Swim Against the Self
The day ends here, at this Dubuque dock,
the Mississippi River nothing more than twilight’s
footstool, a scarlet-shone lily pad casting ripples
down the drain of the day. If only fear could be dispelled
so easily. You see, I came out as gay in a college essay
earlier today. Now I whisper my life into the water,
as if it instead could keep my fear of being judged.
I want to accept myself, though I fear many will notice
not the rainbow in my eyes or my soul lost in its carapace,
but the effeminate drawl on my lips or the flamboyant
waltz of my walk whenever I enter a room packed
with those I want to befriend, but may be left disappointed.
Meanwhile, air reels in the cold, the hands of the dead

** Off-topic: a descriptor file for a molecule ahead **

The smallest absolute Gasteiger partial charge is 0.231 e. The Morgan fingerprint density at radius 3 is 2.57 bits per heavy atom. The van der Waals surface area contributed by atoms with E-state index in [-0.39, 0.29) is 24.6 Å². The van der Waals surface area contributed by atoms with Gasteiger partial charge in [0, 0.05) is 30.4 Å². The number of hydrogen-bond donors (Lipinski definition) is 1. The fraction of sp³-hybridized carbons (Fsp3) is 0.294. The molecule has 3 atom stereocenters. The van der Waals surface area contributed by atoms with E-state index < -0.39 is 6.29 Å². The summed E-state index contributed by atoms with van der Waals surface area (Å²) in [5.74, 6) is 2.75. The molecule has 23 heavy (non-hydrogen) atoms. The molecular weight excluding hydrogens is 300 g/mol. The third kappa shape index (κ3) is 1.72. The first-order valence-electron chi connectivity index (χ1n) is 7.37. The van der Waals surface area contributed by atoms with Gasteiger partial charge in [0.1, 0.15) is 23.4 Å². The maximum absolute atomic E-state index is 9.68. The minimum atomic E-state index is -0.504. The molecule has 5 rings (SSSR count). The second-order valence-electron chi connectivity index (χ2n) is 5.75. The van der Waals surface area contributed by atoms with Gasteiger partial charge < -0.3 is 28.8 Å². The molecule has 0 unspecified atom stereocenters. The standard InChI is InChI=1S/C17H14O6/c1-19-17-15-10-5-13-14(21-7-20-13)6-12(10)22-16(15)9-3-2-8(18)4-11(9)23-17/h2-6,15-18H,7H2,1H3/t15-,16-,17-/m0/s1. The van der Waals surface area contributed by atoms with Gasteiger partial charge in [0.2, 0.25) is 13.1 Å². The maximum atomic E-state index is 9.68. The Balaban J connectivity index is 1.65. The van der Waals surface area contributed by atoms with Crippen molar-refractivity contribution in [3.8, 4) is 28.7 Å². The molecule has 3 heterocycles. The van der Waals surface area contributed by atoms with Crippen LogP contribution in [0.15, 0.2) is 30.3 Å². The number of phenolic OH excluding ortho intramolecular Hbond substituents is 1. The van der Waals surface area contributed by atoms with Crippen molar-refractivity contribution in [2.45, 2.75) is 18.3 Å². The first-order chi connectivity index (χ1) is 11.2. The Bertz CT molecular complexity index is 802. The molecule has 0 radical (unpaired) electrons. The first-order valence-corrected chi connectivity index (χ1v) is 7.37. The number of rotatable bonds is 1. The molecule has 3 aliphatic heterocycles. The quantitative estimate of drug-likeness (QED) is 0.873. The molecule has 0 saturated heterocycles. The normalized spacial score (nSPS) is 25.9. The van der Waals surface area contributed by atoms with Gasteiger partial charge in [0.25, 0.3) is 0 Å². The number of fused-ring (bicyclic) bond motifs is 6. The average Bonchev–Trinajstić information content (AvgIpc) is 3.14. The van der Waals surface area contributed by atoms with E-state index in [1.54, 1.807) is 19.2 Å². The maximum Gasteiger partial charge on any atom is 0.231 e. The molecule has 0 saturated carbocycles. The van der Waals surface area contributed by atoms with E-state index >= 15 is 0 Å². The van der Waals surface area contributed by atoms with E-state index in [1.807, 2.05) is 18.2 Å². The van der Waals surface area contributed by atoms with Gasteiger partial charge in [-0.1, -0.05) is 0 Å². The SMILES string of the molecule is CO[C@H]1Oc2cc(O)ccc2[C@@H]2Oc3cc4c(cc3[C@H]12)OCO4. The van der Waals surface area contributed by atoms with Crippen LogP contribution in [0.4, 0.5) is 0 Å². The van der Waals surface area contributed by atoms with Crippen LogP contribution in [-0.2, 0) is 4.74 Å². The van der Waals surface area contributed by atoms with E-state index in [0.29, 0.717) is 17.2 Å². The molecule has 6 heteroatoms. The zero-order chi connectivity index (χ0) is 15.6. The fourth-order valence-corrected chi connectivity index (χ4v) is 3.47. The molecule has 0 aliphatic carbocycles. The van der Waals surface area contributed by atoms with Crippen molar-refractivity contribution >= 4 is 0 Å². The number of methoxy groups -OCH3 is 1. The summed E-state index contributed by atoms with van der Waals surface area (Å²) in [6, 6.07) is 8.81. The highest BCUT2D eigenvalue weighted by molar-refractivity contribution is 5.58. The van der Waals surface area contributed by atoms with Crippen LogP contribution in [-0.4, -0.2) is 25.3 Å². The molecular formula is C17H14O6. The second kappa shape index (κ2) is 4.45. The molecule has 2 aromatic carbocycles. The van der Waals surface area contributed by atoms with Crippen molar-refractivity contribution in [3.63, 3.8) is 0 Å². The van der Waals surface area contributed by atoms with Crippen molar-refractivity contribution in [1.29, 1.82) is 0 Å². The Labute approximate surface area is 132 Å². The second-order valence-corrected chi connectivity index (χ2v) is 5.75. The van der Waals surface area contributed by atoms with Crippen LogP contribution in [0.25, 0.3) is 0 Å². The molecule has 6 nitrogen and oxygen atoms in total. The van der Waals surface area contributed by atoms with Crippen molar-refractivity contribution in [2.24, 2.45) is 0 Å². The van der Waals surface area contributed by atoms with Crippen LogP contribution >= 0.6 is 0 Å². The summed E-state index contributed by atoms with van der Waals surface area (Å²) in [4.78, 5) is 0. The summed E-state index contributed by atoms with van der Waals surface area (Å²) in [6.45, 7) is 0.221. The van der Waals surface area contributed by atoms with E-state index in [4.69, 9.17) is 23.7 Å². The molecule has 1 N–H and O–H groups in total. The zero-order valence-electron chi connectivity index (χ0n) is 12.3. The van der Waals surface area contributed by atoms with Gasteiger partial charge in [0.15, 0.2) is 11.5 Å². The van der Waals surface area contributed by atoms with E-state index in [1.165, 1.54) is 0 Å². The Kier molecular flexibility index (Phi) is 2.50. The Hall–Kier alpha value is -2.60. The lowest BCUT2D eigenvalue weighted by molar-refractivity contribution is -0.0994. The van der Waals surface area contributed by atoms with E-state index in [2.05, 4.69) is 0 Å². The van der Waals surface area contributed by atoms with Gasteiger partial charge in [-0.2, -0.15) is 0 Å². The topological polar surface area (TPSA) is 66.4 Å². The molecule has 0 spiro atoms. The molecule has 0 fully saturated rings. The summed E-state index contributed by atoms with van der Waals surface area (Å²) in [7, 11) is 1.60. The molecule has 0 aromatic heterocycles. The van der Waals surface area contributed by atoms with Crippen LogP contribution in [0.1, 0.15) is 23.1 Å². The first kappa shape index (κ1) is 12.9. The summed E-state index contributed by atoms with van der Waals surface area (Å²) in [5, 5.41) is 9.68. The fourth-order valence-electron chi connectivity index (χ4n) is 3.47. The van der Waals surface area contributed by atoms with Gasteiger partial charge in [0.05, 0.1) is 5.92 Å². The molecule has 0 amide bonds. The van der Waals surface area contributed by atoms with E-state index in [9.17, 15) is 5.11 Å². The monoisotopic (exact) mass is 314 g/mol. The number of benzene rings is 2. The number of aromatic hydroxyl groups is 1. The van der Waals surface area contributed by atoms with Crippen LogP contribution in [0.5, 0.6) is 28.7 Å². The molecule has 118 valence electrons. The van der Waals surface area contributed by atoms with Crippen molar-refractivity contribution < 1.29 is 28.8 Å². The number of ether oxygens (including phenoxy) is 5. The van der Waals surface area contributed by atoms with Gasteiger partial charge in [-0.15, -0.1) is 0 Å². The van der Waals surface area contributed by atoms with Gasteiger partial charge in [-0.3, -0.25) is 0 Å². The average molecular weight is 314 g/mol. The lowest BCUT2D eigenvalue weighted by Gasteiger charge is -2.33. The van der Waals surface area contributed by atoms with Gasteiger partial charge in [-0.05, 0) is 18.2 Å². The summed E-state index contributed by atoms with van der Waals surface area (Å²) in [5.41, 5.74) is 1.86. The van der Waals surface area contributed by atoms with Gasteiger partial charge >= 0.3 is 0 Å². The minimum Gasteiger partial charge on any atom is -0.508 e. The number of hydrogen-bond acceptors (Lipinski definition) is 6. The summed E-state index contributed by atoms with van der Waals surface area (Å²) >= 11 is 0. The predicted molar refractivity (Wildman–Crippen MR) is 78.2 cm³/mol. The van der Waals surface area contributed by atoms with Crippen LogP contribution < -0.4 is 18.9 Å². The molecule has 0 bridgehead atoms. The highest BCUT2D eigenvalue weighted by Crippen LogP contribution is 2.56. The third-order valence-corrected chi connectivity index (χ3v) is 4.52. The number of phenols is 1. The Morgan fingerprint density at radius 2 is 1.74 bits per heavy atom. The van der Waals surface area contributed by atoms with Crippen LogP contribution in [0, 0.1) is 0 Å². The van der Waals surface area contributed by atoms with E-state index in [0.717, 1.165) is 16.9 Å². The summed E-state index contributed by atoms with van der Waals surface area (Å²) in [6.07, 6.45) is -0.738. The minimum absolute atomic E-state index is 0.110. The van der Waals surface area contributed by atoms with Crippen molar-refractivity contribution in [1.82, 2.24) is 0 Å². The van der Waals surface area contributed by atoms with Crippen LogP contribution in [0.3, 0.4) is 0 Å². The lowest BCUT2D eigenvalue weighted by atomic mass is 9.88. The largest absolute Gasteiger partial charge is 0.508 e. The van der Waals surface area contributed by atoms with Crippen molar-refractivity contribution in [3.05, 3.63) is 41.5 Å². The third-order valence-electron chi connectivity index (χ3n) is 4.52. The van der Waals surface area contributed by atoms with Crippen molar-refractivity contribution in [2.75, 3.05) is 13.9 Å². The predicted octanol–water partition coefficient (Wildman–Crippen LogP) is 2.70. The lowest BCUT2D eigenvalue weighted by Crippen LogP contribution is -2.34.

silence the sun, the black eyes of lampposts blink at nothing,
a breeze of dahlias shudders like a nightmare upon the water:
I want to say to the drowning man looking back at me,
Forgive me. Please. Forgive me. I’m still learning to love myself.
The hardest part of living is learning how to swim against the self.
Editor’s Note: The imagery in this poem immediately jumps out at the reader, pulling one into the narrative of uncertainty that feels more universal than not (as the last line insists).